lyrics signify their seriousness, Jay-Z's power lies in his unaffectedness. He often boasts that he improvises his work in the recording studio, and while the claim isn't verifiable, his music possesses an offhand, smart-alecky ease. But ever since Jay-Z knocked P. Diddy out of mainstream hip-hop supremacy with 1998's Vol 2: Hard Knock Life, this laid-back sensibility often slid into laziness. Great producers like the Neptunes, Kanye West, and Just Blaze masked Jay-Z's weaknesses, but last year his shortcomings were laid bare when he offered a shallow, tepid response to "Ether," Nas's savagely smart critique of the rapper.
It would be a nearly unprecedented example of self-revelation in hip-hop if the title of Jay-Z's seventh album, The Blueprint 2: The Gift & the Curse (a sequel to last year's The Blueprint), alluded to the talent behind the boards being weighed down by the man in front of the mike. It doesn't, of course (it's just more Scarface-Godfather-inspired pomposity), but as they did on The Blueprint, producer Kanye West and his engineer Gimel "Young Guru" Keaton provide Jay-Z with emotionally charged music stitched together with samples from soul's vulnerable, endlessly fertile "Hey Love" era in the seventies, leaving no doubt about who is the gift and who is the curse.
What a curse Jay-Z's ideas represent: Nearly everything about The Blueprint 2 sounds like a retread, including its title; Dr. Dre's coming onboard to sequelize "The Watcher," a song from the Chronic 2001 album; and the album's first single, "'03 Bonnie & Clyde" -- an update of Jay-Z's own duet with Foxy Brown, "Bonnie & Clyde Part II," now featuring Destiny's Child's Beyoncé Knowles. (Even its patina of flamenco-guitar playing seems borrowed; Jay-Z used a strikingly similar sound for his collaboration with R. Kelly, "Fiesta.")
The Blueprint 2 represents a kind of Hollywood-ization of hip-hop: the enormous breadth of the double-CD package, with its bonus tracks and its endless guest stars. Ever since the conversion to CDs, however, albums have been long in running time yet short on ideas. This vapid Blueprint is as good an example as any.
Few careers -- in hip-hop or elsewhere -- have had as many false starts and misdirected moments as Queens rapper Nas's. After an impossibly virtuosic debut with Illmatic, which transformed street realism into lyrics so abstract they became a kind of psychedelic poetry, Nas took every wrong turn imaginable, hooking up with ludicrously derivative producers the Trackmasters and simply wasting his ample talents with songs either egomaniacally overblown (the chest-beating collaboration with P. Diddy "Hate Me Now") and embarrassingly market-minded (the Sopranos-inspired "Got Ur Self A . . . "). In between these downturns, admirers of Nas have nourished themselves on the aforementioned "Ether" and his surprisingly powerful few verses on the otherwise lame superstar cover of "What's Going On."
So it is thrilling, purifying, even in a down year like this, to witness Nas tap into the window-pane lucidity of his debut on his sixth album, God's Son. Here, Nas is so fierce, so plainspoken, so lean with words, that he demolishes not just the oeuvre of our ruling rappers (yes, including Eminem's) and recalls the music's lyrical champs like Rakim, he even brings to mind hip-hop progenitors like Muhammad Ali in the "Rumble in the Jungle" era.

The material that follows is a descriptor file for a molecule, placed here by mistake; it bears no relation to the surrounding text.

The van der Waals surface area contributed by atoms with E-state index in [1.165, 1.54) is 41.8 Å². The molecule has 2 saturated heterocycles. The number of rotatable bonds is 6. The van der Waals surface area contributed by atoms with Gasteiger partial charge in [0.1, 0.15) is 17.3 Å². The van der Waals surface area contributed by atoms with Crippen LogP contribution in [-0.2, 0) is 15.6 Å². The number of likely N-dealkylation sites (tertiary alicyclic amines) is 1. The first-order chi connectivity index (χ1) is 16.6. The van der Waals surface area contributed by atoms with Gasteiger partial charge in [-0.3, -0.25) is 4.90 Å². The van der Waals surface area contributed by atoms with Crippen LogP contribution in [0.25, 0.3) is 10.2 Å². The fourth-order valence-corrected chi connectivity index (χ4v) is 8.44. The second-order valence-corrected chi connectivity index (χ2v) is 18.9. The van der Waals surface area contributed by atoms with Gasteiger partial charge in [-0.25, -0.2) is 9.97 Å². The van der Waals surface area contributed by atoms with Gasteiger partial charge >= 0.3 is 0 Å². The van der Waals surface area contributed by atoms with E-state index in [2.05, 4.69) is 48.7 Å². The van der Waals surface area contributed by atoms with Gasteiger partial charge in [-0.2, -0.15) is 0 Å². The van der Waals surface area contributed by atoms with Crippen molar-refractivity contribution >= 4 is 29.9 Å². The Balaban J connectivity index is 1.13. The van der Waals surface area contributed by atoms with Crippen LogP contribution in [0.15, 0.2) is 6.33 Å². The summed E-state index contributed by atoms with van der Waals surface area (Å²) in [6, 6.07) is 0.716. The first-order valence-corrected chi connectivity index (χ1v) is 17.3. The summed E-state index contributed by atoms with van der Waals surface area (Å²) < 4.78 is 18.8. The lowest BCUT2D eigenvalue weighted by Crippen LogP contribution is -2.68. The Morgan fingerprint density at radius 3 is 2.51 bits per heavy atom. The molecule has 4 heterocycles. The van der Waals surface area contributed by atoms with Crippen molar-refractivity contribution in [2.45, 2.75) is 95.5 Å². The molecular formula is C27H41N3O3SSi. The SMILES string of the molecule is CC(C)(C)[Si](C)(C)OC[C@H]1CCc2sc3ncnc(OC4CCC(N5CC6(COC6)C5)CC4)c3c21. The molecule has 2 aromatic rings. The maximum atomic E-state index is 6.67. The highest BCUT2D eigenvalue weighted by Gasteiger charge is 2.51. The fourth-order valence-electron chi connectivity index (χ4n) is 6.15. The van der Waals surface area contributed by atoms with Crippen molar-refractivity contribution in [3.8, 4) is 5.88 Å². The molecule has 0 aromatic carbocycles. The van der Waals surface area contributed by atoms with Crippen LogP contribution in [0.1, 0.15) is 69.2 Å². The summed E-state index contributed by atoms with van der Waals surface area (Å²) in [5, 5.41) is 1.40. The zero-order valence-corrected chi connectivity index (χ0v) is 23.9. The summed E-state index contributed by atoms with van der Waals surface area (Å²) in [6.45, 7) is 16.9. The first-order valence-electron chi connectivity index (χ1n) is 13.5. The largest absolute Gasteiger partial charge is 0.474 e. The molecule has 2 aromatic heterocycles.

Like an agile boxer, Nas throws sharp, surprising left hooks on the album's extraordinarily powerful first single, "Made You Look." "This ain't rappin', this is street hop," Nas warns -- backed by a sparse, dusty-sounding drum loop that resembles the Incredible Bongo Band's oft-sampled "Apache" -- "Now get off your ass like your seat's hot." Nas even takes an easy shot at hip-hop's pervasive materialism sting. "I'm six cribs deep, six bank accounts in six countries," Nas spits sarcastically. "Nah, I'm lyin' / who gives a fuck? / That's so tired."
But the sharp jabs and insults of God's Son can't compete with the album's centerpiece, "Last Real Nigga Alive." The song is framed by a familiar conceit -- the up-from-the-streets tale -- but it's told in novelistic detail that few emcees would be able to summon. "It was my version of the blues," Nas raps of his Illmatic days, "crack epidemic had rap representing the rules." Nas doesn't back off from discussing his more third-rail-like recent moments, like the alleged beating of his manager at the hands of P. Diddy ("Puff soaked Interscope offices with champagne bottles on Steve"), and he drops Jay-Z with a single lyric aimed at his competitors' monied vanity. "I was Scarface," Nas deadpans, "and Jay was Manolo."
Like pathbreaking projects past,God's Son is not simply a great album, it's a reminder of what we've been missing. Where OutKast's Stankonia made connections between disparate musics in ways reminiscent of polymaths like Prince Paul, here Nas brings hip-hop back to the basics with a rough break-beat and a well-told story. This is the essence of punk; let's see if Nas's stripped-down rap starts a revolution.
Mariah Carey's crimes against art are well-known and innumerable: She paved the way for the oversung and the underdressed, made hip-hoppers de rigueur for pop's aspirants to street cred, and created a tradition of ballads so bleached out that they make Lionel Richie's "Hello" seem like a paean to sadomasochism. All of these are on display on Charmbracelet, but what's particularly, notably bad here is its production, all whimsical chimes and tinkling keyboards. Was Charmbracelet recorded in a Casio shop? This instrument -- and Mariah's -- needs to be stopped.